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The Overwatch League returns with live events, but missing key sponsors

The scene from the 2018 Grand Finals in Brooklyn. (Mary Altaffer/AP)
5 min

When the fifth season of the Overwatch League kicks off in May, the Dallas Fuel and the Houston Outlaws will face off in front of a live audience in San Antonio. It will be the first in-person “Overwatch” match in North America since early 2020, and one of the first debuting “Overwatch 2,” the long-awaited sequel to the popular five-year-old fantasy team shooter developed by Blizzard Entertainment.

Sean Miller, the new head of the Overwatch League, said the league is working with teams on a case-by-case basis to help them host in-person competitions this season. There just may be a wide range of what constitutes a live event, Miller said. Teams could host smaller shows in front of a handful of fans or matches in arenas that seat thousands.

“We want, as a league, for live events to happen as much as we can,” Miller said in a Wednesday interview with The Post. “And we’ll work with the teams to make it happen where it’s appropriate.”

Live competitions held in front of a paying audience were a founding principle of the Overwatch League (OWL). OWL is one of two city-based leagues run by video game publishing giant Activision Blizzard, and the Dallas-Houston matchup — one of the few true rivalries in the OWL, nicknamed “The Battle for Texas” — exemplifies the league’s grand aspirations. With 20 teams in cities across three continents, Activision Blizzard is attempting to form local markets with the same loyalties and rivalries you’ll find in traditional sports leagues.

Overwatch League teams face a reset after pandemic spoils its grand plans

This year, the teams in the Overwatch League will have to maneuver around two forces largely out of its control: the coronavirus pandemic, which has upended the league’s plans for the past two seasons, and “Overwatch 2,” which is still a work in progress and run by a development team completely independent from the esports league.

Amid all of this, Activision Blizzard is embroiled in a series of lawsuits, including one from the California Department of Fair Employment and Housing accusing the company of fostering a culture of sexual harassment, misconduct and gender-based discrimination. Two weeks ago, the publisher was sued by the family of an employee who died by suicide. In the suit, the family claims the woman’s death stemmed from sexual harassment at work.

The impact of that lawsuit on the league’s operations remains somewhat unclear. After the initial lawsuit was filed last summer, big-name sponsors like Coca-Cola, Kellogg’s and State Farm paused their advertising partnerships with the Overwatch League. None of the companies plan to sponsor the league in 2022, they told The Post, though they did not comment if the decisions were due to the lawsuit. A spokesperson for Comcast, which owns the Philadelphia Fusion, said the communications company also doesn’t intend to sponsor the league this season. Last season, Comcast’s Xfinity was the official Internet service provider of the OWL.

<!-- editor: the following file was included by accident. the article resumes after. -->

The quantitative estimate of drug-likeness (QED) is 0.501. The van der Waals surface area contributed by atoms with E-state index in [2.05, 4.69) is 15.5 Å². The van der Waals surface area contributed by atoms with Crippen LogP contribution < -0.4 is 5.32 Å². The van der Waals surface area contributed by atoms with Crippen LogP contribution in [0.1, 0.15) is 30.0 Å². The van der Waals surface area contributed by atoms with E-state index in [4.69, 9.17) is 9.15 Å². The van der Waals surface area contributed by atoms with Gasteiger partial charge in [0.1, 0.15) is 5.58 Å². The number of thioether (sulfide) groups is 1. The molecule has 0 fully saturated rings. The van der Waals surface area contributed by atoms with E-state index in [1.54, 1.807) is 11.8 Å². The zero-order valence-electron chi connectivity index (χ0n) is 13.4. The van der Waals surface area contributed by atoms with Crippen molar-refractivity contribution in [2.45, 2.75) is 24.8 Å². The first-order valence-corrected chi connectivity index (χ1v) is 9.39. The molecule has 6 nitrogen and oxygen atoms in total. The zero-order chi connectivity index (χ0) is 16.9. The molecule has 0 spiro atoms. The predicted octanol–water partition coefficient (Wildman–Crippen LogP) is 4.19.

As of Thursday morning, the OWL doesn’t have any sponsors listed on its website. When asked Wednesday, Miller said the league is in the middle of ongoing discussions with potential partners — not just past sponsors but “potential new ones” as well.

“Our plans for the season have been in the works for some time now,” Miller said. “And we look to amplify those plans, obviously, with any potential partner.”

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Last week, Aaron Keller, the game director for “Overwatch 2,” said in a video to fans that Overwatch League players are now practicing on an early version of the game. The sequel doesn’t have a release date yet but Keller did say that the development team is separating the multiplayer PVP (or player-vs.-player) portion of the game from the single-player campaign, to release the mode sooner rather than later.

The “Overwatch” sequel will move competitions from a six-on-six format to five-on-five, removing a slot for one of the two tanks — larger characters who draw enemy fire and create space for their team. Teams will also compete in a new game mode, Push, and “Overwatch 2” will bring new characters, like Sojourn, who will be available for teams to utilize at the start of the season. The last time “Overwatch” released a new character was in April 2020.

As teams get access to this early version of “Overwatch 2,” Miller said the communication between the developers and the league “is arguably the best it’s ever been.” Miller added that developers from “every level of the game team” are chiming in to respond to feedback from the league.

“It’s more integrated than I’ve seen it, more collaborative, and I think that is leading to this really neat experience right now,” Miller said. “It’s really just one big team right now.”

Looking ahead toward the end of the season, Miller said the league wants to bring back the “big tentpole” events — like the league’s Grand Finals — that bring together the OWL teams from across all three continents. Before the pandemic, Overwatch League hosted the finals in front of thousands of fans at the Barclays Center in Brooklyn and in Philadelphia’s Wells Fargo Center.

“When people look back at the fifth season, what I really want them to say is that was the time when the league entered a new era,” Miller said.